their preferred combination.
The stair navigation session was conducted at another stair-
case with 14 stairsa wider set of access stairs in a more
brightly lit and open environment. Participants performed
two stair navigation tasks: walking upstairs and walking
downstairs. They conducted each task in three conditions: (1)
walking on the stairs as they typically would (they could use
a cane if desired, but none chose to use it), (2) walking on the
stairs with HoloLens and no visualizations, and (3) walking
on the stairs with HoloLens and their chosen designs. Each
task in each condition was repeated five times.
We indicated the start and end points on the stairs with stick-
ers that were three feet away from the top and bottom steps
on the landings. For each task, the participant stood at the
starting point and started when the researcher said, “Start.”
The task ended when both her feet first arrived at the landing.
Participants were asked to walk as quickly and safely as pos-
sible during the task. We recorded the time for each task.
To reduce the effect of order on the results, we used a simul-
taneous within-subjects design by switching the task condi-
tion after each round of walking up and down. We also coun-
terbalanced the starting task (up/down) and the conditions.
The study ended with a final interview asking about the par-
ticipant’s general experience with the prototype. We asked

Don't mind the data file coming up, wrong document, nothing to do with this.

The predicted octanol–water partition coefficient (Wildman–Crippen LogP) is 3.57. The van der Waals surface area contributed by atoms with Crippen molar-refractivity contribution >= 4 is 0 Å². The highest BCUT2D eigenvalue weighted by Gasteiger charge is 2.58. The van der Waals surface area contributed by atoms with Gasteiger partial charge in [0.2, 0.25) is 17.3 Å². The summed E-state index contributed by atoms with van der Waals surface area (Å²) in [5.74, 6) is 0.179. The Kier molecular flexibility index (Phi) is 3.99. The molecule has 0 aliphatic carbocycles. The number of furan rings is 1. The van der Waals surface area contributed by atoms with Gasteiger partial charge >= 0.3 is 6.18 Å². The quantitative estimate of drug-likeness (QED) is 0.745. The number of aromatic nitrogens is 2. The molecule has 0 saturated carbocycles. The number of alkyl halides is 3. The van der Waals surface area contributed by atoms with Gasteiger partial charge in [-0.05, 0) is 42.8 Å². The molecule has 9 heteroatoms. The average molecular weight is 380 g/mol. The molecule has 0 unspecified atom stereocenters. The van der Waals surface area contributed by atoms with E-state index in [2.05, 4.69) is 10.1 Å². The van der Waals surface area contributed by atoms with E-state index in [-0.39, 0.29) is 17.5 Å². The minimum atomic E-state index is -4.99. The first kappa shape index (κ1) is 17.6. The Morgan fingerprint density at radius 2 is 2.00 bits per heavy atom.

them to score the usefulness and comfort level of the proto-
type on a Likert scale, as well as their psychological security
when using the prototype, ranging from 1 (strongly negative)
to 7 (strongly positive).
Analysis. We analyzed the effect of our visualizations on
participants’ walking time when navigating stairs. Our ex-
periment had one within-subject factor, Condition (No Ho-
loLens; HoloLens w/o visualizations; Visualizations), and
one measure, Time. We defined a Trial (15) as one walking
task. We determined Time from the video we recorded dur-
ing the study. When analyzing data, we removed the first trial,
treating it as a practice trial for participants to get used to the
To validate counterbalancing, we added another between-
subject factor, Order (six levels based on the three condi-
tions), into our model. An ANOVA found no significant ef-
fect of Order on walking time (downstairs: F(5,6)=0.35,
p=0.338; upstairs: F(5,6)=0.445, p=0.804) and no significant
effect of the interaction between Order and Condition on
walking time (downstairs: F(10,12)=1.418, p=0.280, upstairs:
F(10, 12)=0.535, p=0.835).
We analyzed participants’ qualitative responses with the
same method we used in the previous study.
Experience with the Smartglasses. We first report the effect
of the HoloLens on participants’ visual abilities. Some par-
ticipants appreciated the tinted optics because they blocked
environmental glare. Three participants’ visual acuity im-
proved when wearing the HoloLens (P14: from 20/140 to
20/100, P7: from 20/400 to 20/200, P15: from 20/200 to
20/140). However, P12 experienced a decrease in visual acu-